MCAT Biochemistry Review

Chapter 12: Bioenergetics and Regulation of Metabolism

12.2 The Role of ATP

The human body can make use of different energy sources with roughly the same efficiency, but all nutrient molecules are not created equally. For example, fats are much more energy-rich than carbohydrates, proteins, or ketones. Complete combustion of fat results in  of energy, compared with only  derived from carbohydrates, proteins, or ketones. Because fats are so much more energy-dense than other biomolecules, they are preferred for long-term energy storage. Think of the difference between fats and carbohydrates like the difference between a 16 GB and an 8 GB storage drive. The storage drive with a greater capacity occupies the same amount of physical space, but holds twice as much data. While different energy sources provide greater or lesser caloric values, the end goal is to have energy in a readily available form. For the cell, this isadenosine triphosphate (ATP), shown in Figure 12.1.

Figure 12.1. Adenosine Triphosphate (ATP)

ATP AS AN ENERGY CARRIER

ATP is the major energy currency in the body. It is a mid-level energy carrier, as seen in Table 12.1, and is formed from substrate-level phosphorylation as well as oxidative phosphorylation. Why do we want ATP to be a mid-level carrier and not a higher-level one? Think about your wallet. If you never had the ability to get change back after a purchase, what type of bill would you want in abundance? One dollar bills! Similarly, ATP cannot get back the “leftover” free energy after a reaction, so it's best to use a carrier with a smaller free energy. ATP provides about of energy under physiological conditions. If a reaction only requires  to overcome a positive ΔG value, then  have been wasted. The waste would be even higher with a higher-energy compound like creatine phosphate.

Compound

Function

cAMP

−50.4

Second messenger

Creatine phosphate

−43.3

Direct phosphorylation in muscle

ATP

−30.5

Energy turnover in all cell types

Glucose 6-phosphate

−13.9

Intermediate of glycolysis and gluconeogenesis

AMP

−9.2

ATP synthesis

Table 12.1. Free Energy of Hydrolysis for Key Metabolic Phosphate Compounds

Remember that most of the ATP in a cell is produced by mitochondrial ATP synthase, as described in Chapter 10 of MCAT Biochemistry Review, but some ATP is produced during glycolysis and the citric acid cycle. ATP consists of an adenosine molecule attached to three phosphate groups, and is generated from ADP and Pi with energy input from an exergonic reaction or electrochemical gradient. ATP is consumed either through hydrolysis or the transfer of a phosphate group to another molecule. If one phosphate group is removed, adenosine diphosphate (ADP) is produced; if two phosphate groups are removed, adenosine monophosphate (AMP) is the result. In a single day, an average-sized person uses about 90 percent of her weight in ATP but only has about 50 grams of ATP available at any given time. Continuous recycling of ATP, ADP, and Pimore than 1000 times per day accounts for this discrepancy.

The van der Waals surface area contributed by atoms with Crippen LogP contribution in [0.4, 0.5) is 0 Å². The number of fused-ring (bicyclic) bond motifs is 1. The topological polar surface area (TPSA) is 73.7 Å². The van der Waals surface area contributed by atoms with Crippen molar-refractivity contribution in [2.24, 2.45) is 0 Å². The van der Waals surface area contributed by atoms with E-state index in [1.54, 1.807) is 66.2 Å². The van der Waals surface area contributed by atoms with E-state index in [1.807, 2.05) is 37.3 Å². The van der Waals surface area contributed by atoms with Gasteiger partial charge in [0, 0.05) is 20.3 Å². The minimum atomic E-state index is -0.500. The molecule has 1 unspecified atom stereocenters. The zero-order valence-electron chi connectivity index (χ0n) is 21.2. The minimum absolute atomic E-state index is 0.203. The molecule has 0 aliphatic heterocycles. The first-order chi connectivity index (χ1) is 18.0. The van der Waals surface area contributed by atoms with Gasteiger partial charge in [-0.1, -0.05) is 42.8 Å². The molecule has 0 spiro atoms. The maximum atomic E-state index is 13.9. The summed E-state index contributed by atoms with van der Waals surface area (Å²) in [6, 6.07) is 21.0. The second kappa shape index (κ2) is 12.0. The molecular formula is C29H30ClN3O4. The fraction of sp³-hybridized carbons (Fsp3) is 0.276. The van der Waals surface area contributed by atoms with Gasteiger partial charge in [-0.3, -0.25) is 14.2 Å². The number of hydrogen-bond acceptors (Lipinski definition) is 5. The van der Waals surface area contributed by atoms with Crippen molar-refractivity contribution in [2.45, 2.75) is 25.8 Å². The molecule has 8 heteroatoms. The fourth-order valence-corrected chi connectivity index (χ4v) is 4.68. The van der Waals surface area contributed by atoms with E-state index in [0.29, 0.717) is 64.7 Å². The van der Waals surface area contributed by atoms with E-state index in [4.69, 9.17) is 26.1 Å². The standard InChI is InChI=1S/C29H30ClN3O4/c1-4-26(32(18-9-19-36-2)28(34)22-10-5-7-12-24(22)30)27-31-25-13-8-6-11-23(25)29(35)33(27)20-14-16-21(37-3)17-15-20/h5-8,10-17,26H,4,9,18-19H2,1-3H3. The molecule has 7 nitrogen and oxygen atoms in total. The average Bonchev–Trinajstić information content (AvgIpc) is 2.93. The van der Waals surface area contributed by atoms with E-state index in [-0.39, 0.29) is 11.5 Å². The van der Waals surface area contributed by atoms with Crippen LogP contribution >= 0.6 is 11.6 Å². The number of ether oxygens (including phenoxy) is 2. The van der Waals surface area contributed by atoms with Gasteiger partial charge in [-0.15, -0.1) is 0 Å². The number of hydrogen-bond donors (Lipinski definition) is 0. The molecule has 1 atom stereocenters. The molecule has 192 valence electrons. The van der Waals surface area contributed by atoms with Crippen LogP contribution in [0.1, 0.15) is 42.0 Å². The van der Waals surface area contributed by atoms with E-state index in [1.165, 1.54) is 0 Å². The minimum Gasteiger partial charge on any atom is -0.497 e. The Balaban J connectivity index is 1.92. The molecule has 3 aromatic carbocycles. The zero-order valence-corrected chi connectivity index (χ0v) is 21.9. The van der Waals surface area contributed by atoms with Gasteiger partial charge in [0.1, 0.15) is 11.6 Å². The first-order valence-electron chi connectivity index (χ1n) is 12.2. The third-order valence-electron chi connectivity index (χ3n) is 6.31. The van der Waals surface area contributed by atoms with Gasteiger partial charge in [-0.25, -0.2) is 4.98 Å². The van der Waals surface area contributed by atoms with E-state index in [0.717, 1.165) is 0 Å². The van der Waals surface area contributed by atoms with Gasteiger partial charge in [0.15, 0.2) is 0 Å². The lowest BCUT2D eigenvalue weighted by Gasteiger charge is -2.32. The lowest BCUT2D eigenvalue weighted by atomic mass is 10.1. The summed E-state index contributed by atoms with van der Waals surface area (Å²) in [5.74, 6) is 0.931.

What makes ATP such a good energy carrier is its high-energy phosphate bonds. The negative charges on the phosphate groups experience repulsive forces with one another, and the ADP and Pi molecules that form after hydrolysis are stabilized by resonance. While ATP doesn't rapidly break down on its own in the cell, it is much more stable after hydrolysis. This accounts for the very negative value of ΔG. Under standard conditions ΔG° is about  At pH 7 and with excess magnesium, the standard free energy change is still . ADP, which also displays charge repulsion and resonance stabilization after hydrolysis, has similar ΔG values, but AMP has a much smaller ΔG° near .

HYDROLYSIS AND COUPLING

ATP hydrolysis is most likely to be encountered in the context of coupled reactions. Many coupled reactions use ATP as an energy source. For example, the movement of sodium and potassium against their electrochemical gradients requires energy, which is harnessed from the hydrolysis of ATP.

ATP cleavage is the transfer of a high-energy phosphate group from ATP to another molecule. Generally, this activates or inactivates the target molecule. With these phosphoryl group transfers, the overall free energy of the reaction will be determined by taking the sum of the free energies of the individual reactions.

KEY CONCEPT

ATP is used to fuel energetically unfavorable reactions or to activate or inactivate other molecules.

PHOSPHORYL GROUP TRANSFERS

ATP can provide a phosphate group as a reactant. For example, in the phosphorylation of glucose in the early stages of glycolysis, ATP donates a phosphate group to glucose to form glucose 6-phosphate. The information in Table 12.1 indicates the free energy of hydrolysis, which can be conceptualized as the transfer of the phosphate group to water. To determine the free energy of phosphoryl group transfer to another biological molecule, one could use Hess's law and calculate the difference in free energy between the reactants and products:

(reverse reaction from Table 12.1)

BRIDGE

Hess's law, discussed in Chapter 7 of MCAT General Chemistry Review, applies for all of the state functions, including pressure, density, temperature, volume, enthalpy, internal energy, free energy, and entropy.

MCAT Concept Check 12.2:

Before you move on, assess your understanding of the material with these questions.

1.    How does coupling with ATP hydrolysis alter the energetics of a reaction?

2.    Explain why ATP is an inefficient molecule for long-term energy storage.

3.    Using Table 12.1, calculate the free energy change for the synthesis of ATP from cAMP and inorganic phosphate. Note: cAMP is hydrolyzed to AMP, and the free energy of hydrolysis for ATP and ADP is approximately equal.